As part of the new phase of maybe-kinda-probably war against ISIS, Obama is seeking to arm the Syrian rebels, hoping they’ll fight against the ravenous terrorists who cut through the Iraqi army like a hot Jihadist knife through butter.
There’s just one tiny problem with this strategy – those rebels have signed a non-aggression pact with ISIS:
The U.S. backed, Syrian Revolutionary Front (SRF), have signed a ceasefire agreement with members of the Islamic State of Iraq and Al-Sham (ISIS) in the Rif Dimashq Governate. According to the ceasefire agreement, the two militant groups will not engage in violence with one another in the densely populated city of Hajar Al-Aswad, just south of Damascus. The agreement outlines the purpose of the ceasefire, alluding to their mutual interest in usurping the “Nusayri Government” (Nusayri is a derogatory word used to insult Alawi Muslims) in Damascus.
So, then, arming them would accomplish what now?
The President has already asked Congress for the authority to arm and train moderate Syrian rebels to fight ISIS, administration and congressional sources told CNN. Obama is seeking the authority under Title 10 of U.S. Code, which deals with military powers. His request was sent soon after he met with Congressional leadership Tuesday night.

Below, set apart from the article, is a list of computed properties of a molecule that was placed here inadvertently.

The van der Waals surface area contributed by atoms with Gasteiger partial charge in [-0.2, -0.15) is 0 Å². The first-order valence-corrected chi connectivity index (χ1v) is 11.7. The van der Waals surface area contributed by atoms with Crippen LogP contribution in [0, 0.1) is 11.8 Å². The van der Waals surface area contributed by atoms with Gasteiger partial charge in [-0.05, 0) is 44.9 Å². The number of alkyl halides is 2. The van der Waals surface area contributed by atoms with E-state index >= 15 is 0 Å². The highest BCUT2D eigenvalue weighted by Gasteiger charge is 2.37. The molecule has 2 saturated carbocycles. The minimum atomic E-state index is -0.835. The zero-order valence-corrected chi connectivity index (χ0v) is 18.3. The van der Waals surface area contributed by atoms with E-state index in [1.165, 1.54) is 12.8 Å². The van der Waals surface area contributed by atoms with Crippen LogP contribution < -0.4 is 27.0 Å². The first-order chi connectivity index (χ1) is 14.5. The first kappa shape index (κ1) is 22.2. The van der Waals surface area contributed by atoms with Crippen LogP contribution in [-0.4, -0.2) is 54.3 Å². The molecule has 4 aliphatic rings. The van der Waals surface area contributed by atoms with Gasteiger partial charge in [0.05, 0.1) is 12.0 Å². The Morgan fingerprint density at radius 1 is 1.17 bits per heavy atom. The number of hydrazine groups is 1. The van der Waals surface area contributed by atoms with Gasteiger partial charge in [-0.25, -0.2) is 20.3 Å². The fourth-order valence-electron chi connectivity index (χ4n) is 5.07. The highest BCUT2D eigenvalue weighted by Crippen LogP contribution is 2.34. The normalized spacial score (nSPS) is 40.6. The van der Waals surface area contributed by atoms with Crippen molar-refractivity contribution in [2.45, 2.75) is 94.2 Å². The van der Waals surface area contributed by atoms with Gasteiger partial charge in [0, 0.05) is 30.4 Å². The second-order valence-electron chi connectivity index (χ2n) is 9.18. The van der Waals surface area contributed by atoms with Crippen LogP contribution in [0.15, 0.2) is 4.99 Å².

The authority, if granted, would allow the U.S. to accept money from other countries as well for this purpose.
Senate Majority Leader Harry Reid called on Congress to support the request.
“It is clear to me that we need to train and equip Syrian rebels and other groups in the Middle East that need some help,” Reid said Wednesday. “It is called Title 10 authority. The President has tried to get that from us and we should give it to him. That is one way of helping to build an international coalition. Congress should do that.”
It’s clear then that the weaponry and aid we’d be giving to the Syrian rebels would just be used against Assad, and not ISIS, which is the reason for the authorization. Does this make any sense whatsoever?